From the Aviva Directory: 21 Surefire Tips for a Successful Blog Launch. This catalog of valuable advice is definitely worth reading, so I’m going to make this an interactive reading…let’s see how I did!

There’s a lot of good advice in here, and I’m going to go ahead and confess to all the warts of this site (in re: this article, that is) as of this date. After reading this, of course, some changes might be in the making!

Note: I’m not going out of my way to quote or reference the post itself. If you want to know the details of what each point is discussing, you’d better read the original post.

  1. The First Impression

    Well…not really. There are several additional pages on this site, but I couldn’t say that any of them are explicitly about me. I think there’s enough information here that I’m certainly not anonymous, by any means – but I haven’t necessarily gone around being particularly inviting.

  2. Don’t get seen naked: Never launch a blog with fewer than 5 posts.

    Got this one covered! When I launched this site in March, I had about 30 blog posts already published. So go me!

  3. Make sure a link to your RSS (Really Simple Syndication) feed is available above the fold.

    Nope. Once again, I suck.

  4. Make RSS Easier Still

    Ummm…no. This isn’t going well, so far…

  5. Offer an email version of your RSS feed

    Man, I’m losing it here…

  6. Put chicklets in your template

    Alright, I’m on the line on this one. I don’t, literally speaking, have any social bookmarketing chicklets. Instead, I’m using Ekstreme’s Socializer. I’ve wondered from time to time about the effectiveness of this: the services themselves are much better known than the Socializer, and the graphic intensity of the services draws attention more easily. Still, the possibility is there – I’ll take half credit.

  7. Be your own promoter.

    I should do better at this. I rarely submit any of my own work to Digg, don’t maintain my delicious account, etc. So, another missed opportunity for me.

  8. Leave highly valuable comments on other blogs in your niche.

    I do make comments on other blogs – and I’d like to believe that they’re valuable. That, of course, is an objective judgement I’m not entirely prepared to make. I could make more comments, but I generally go by the rule of thumb "only comment if you have something to say". I think that’s worthwhile.

  9. Reload quickly

    Hmmmm….this one is a bit hard to determine. I don’t think it’s really relevant to me. I didn’t launch with a bang, since my personal business goals entail a gradual ramping up of profile and experience – quick buzz isn’t particularly what I need right now. (A 36 hour day, on the other hand – that I could really use.)

  10. Include tons of outbound links in your posts.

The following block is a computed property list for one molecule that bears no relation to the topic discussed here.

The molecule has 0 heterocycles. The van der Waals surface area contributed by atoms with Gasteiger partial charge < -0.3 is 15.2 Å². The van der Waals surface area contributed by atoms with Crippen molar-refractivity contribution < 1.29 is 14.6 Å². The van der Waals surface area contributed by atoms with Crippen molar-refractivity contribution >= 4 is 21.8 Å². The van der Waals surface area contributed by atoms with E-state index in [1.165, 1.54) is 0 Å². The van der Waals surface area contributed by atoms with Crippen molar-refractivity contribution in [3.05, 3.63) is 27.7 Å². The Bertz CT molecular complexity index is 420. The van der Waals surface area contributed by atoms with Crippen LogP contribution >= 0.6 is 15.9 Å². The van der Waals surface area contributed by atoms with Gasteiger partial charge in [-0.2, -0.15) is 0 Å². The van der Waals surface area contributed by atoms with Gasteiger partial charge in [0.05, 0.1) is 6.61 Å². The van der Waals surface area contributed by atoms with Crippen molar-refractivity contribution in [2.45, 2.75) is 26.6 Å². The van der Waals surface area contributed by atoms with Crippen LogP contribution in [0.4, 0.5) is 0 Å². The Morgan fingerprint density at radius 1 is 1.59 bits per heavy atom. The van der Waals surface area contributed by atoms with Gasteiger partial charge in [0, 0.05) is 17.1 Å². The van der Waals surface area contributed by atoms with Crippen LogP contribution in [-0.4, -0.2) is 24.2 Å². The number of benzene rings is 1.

I don’t know about "tons". I’m fully in favor of linking frequently as appropriate: but this particularly advice smacks of over-exuberance. I link well: I find sources which are relevant and interesting and cite them. That’s good enough for me.

  11. If you have something to give, give it away!

    What I give away is what’s in the blog: I don’t particularly have anything else. Although, on my other blog, I do have a couple of free PHP (Hypertext PreProcessing)/MYSQL scripts which I make available for download.

  12. Start real relationships with bloggers in your niche

    I think so: I have real professional relationships with some, and at least some semblance of more casual relationships with others. In some ways, I find this suggestion subtly distasteful: but the key is in the term "real". If it’s a real relationship, then you’re sincere: you’re not just creating some synthetic friendship for business reasons.

  13. Submit your blog to blog directories

    Yeah, I suppose. I did that to a couple of directories early on, then lost interest…

  14. Submit your blog to general web directories

    I suppose I’ve done that, too. Not extensively, but to a few key places I thought were worthwhile.

  15. Leave your blog’s URL (Uniform Resource Locator) as your signature when you participate in forums.


  16. Use your URL in your email signature


  17. Myspace or Facebook members: put a link in your profile.

    Done it.

  18. Submit guest posts at other blogs.

    Again, something I’ve done for my other blog, but not with this one.

  19. Ask friends for feedback on your site.

    Definitely something I should do – I never have, and I’m sure that this site suffers because of it.

  20. Go "Real-World" with other bloggers.

    Thankfully, we’re not talking "MTV’s The Real World", here… I’ve never yet met, in real life, anybody in this industry. Nobody. Not a sausage. In my defense, however, when I started the blog I was living in Austria, spent a month on vacation in Europe, and have only been operating the site in the Twin Cities (Saint Paul and Minneapolis, Minnesota, if you don’t know) for three months. I’ve been busy!

  21. Dress up your comments

    In cute little doll dresses? No, more by clearing and preventing comment spam. Got that handled – to the best of my knowledge, there are no spam comments anywhere in this site. Moderating comments is the most certain way of preventing that problem, and is what I do on this site. If the blog received more comments, of course, this would quickly become unmanageable.

And that’s it.